Interpreting Myths: The Video

Yes, I’m still on holidays. By the time this post is published, I will have celebrated two family birthdays and engaged in some serious R&R, Canadian-style. Soon, I will be back at home and ready to get blogging again for real (just when everybody else turns off their computers for the summer and heads off to the beach – what’s wrong with this picture?).

Anyway, this week’s post looks at a video I did for Lourdes of AIB many moons ago (I’m guessing by the fleece sweater I’m wearing that it must have been filmed sometime around Christmas). In the video, I look at a number of common myths surrounding interpreter training. If you haven’t seen the video yet, then you might want to take 7:41 minutes of your time to do so.

Below, I am also including the original script that I wrote for the video. Anyone who is too busy to watch the video can skim the script for the main ideas. Readers interested in seeing how far an interpreter trainer can go off track when trying to improvise on a theme on the basis of written notes can compare the written and recorded versions of the speech. Also, students wanting to test their consecutive note-taking technique can try to take notes from the video, as it is pretty much in line with the kind of speech I would give in a consecutive class, in terms of length, structure and difficulty of the subject matter (although it might be lacking in figures).


Top misconceptions about training to become an interpreter


Many believe you don’t need any training at all, you just have to speak a couple of languages to become an interpreter. This misconception possibly arises from the fact that when you watch a good interpreter in action, it all appears so effortless. This may lead the uninitiated to think that anyone can do it that easily.

This is absolutely FALSE. It’s like saying anyone who can use a thermometer can be a doctor, or owning a pair of skis will make you a ski jumper. While the thorough knowledge of languages is absolutely essential to becoming an interpreter, it is not enough in itself. The reason why it all looks so easy is because the interpreter has spent years training and practicing the skills required to do his or her job.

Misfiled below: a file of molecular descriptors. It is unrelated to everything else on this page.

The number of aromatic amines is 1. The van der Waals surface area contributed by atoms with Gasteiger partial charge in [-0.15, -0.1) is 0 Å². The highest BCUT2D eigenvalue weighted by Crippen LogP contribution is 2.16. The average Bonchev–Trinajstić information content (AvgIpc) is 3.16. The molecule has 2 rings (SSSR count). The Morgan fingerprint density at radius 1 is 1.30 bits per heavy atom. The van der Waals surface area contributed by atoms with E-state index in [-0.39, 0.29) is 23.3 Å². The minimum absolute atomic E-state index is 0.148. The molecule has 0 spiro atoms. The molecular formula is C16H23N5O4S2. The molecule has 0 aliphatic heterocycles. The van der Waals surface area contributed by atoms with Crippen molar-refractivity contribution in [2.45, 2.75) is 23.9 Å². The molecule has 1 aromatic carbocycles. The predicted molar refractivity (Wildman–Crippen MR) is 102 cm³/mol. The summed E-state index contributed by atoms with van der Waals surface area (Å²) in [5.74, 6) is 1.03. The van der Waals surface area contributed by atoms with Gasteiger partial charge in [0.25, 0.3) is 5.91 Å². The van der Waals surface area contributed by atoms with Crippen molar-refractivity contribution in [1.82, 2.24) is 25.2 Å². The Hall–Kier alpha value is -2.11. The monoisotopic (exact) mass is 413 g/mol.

Here, the idea seems to be that some people are born with a “knack” for interpreting and others don’t. It is true that a certain number of “in-born” traits will make it easier for one to learn the skills required to become an interpreter. For instance, it helps to:

– be a good communicator
– have a quick and well-organised mind
– have the ability to concentrate and focus, especially in stressful situations
– have strong nerves
– have intellectual curiosity
– be adaptable to new situations
– be a people person (although not all interpreters are extroverts)
– be a team player
– show personal integrity

However, even having all of these things won’t automatically make you a “born interpreter”. In the ten years that I have been training interpreters, I have seen many a promising student show up on the first day with all of these traits, and still not make it as interpreters in the end. The fact is, if you don’t apply yourself and work hard to learn the specific skills related to interpreting, you will never make it.

Which brings me to myth number 3…


This one is actually a bit mystifying for me, since most people seem to agree that pretty much every other profession requires training. You want to build a skyscraper? Go and study architecture. You want to run a multinational? Sign up for an MBA. You want to become an interpreter? Apply to a postgraduate interpreting course.

The idea here behind the myth that interpreting can’t be taught would appear to be that since the whole interpreting process all happens so quickly inside one’s head, there is no way to actually figure out what’s going on in there and then teach the techniques required. This is particularly the case for simultaneous translation, where observers see the interpreter listening, mentally analysing and translating the message, and speaking all at the same time.

I’m pleased to say that this belief is also FALSE:

Decades of theoretical research into interpreting have led to well-developed theories of interpretation which show that interpreting is not just an instinctive activity that can only be “learned by doing”. Hundreds of academic articles and dozens of books have been published on the subject. All this has led to a theoretical and practical understanding of just how the interpreting feat is accomplished – and this is what is taught to aspiring interpreters.

During an interpreter training course, the interpreting process is broken down into different phases and skill sets. Each is tackled separately first, and then brought together to create the final product. I liken the process to learning how to juggle. It’s a matter of first learning to throw the balls separately, and then gradually managing to keep them all up in the air. Inevitably, a lot of balls will end up on the floor as the learning takes place, but the end result will be students who are able to do all of these skills apparently “at once” and perform the act of interpreting.